How do you motivate learners who may feel anxiety about being assessed online? Can adaptive learning help?
              That’s a good question. In the vast majority of cases, schools or instructors decide to use adaptive learning systems in their course as a way of providing students with a more intelligent, more efficient way of preparing themselves, both for in-class discussions and more formal assessments. With all of the products in our LearnSmart Advantage suite, we’ve tried to take the stress out of assessment.

              What makes some adaptive learning solutions better than others?
              A few things come to mind, but probably the biggest differentiator is the amount of student data that’s been entered into the system. As students answer more questions within an adaptive learning system, the system becomes more familiar with student learning patterns and becomes better able to assess each student’s knowledge and skills to provide personalized study recommendations. In 2012, we reached two important milestones with LearnSmart: 1 million student users and 1 billion questions answered. We’re not excited about these numbers just because they’re big—we’re excited about them because they really speak to our ability to adapt to students’ individual learning needs and improve student performance.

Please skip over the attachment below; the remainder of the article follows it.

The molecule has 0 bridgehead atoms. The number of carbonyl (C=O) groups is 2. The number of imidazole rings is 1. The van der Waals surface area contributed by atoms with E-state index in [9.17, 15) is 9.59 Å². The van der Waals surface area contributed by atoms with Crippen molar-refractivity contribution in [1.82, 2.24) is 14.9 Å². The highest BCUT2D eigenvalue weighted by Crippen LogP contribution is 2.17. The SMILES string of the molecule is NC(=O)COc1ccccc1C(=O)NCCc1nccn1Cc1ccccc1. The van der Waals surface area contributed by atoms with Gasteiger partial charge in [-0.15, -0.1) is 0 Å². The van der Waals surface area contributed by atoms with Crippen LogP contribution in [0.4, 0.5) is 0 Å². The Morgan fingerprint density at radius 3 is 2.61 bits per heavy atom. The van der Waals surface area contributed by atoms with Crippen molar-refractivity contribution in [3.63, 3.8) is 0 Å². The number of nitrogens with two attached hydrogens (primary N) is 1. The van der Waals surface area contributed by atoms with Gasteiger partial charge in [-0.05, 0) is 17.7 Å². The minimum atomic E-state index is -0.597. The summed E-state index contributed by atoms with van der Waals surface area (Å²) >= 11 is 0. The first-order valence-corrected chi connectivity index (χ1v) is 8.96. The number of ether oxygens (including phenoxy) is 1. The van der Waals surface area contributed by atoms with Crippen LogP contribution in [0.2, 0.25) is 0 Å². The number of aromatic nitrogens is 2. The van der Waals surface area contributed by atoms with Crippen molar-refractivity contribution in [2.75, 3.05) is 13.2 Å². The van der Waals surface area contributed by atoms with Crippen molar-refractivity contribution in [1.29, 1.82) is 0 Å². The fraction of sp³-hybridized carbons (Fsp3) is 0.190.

What are the next steps for adaptive learning?
              2012 was the breakout year for adaptive learning, but in 2013, I think we're going to see personalized learning through adaptive technology truly come into its own. By the end of the year, we’re expecting to see adaptive learning systems will be in use at every higher education institution across the country.

              Where will adaptive learning go next? Already we’re seeing it move beyond the realm of course study tools into new areas of the student learning experience. Adaptive e-books, adaptive virtual labs – these are things that we’ve been waiting on for a long time, and they’re finally here. Personally, I can’t wait to see how tools like these start to improve the performance of students around the world. I truly believe we’re onto something big here.


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              Susan Smith Nash
              Susan Smith Nash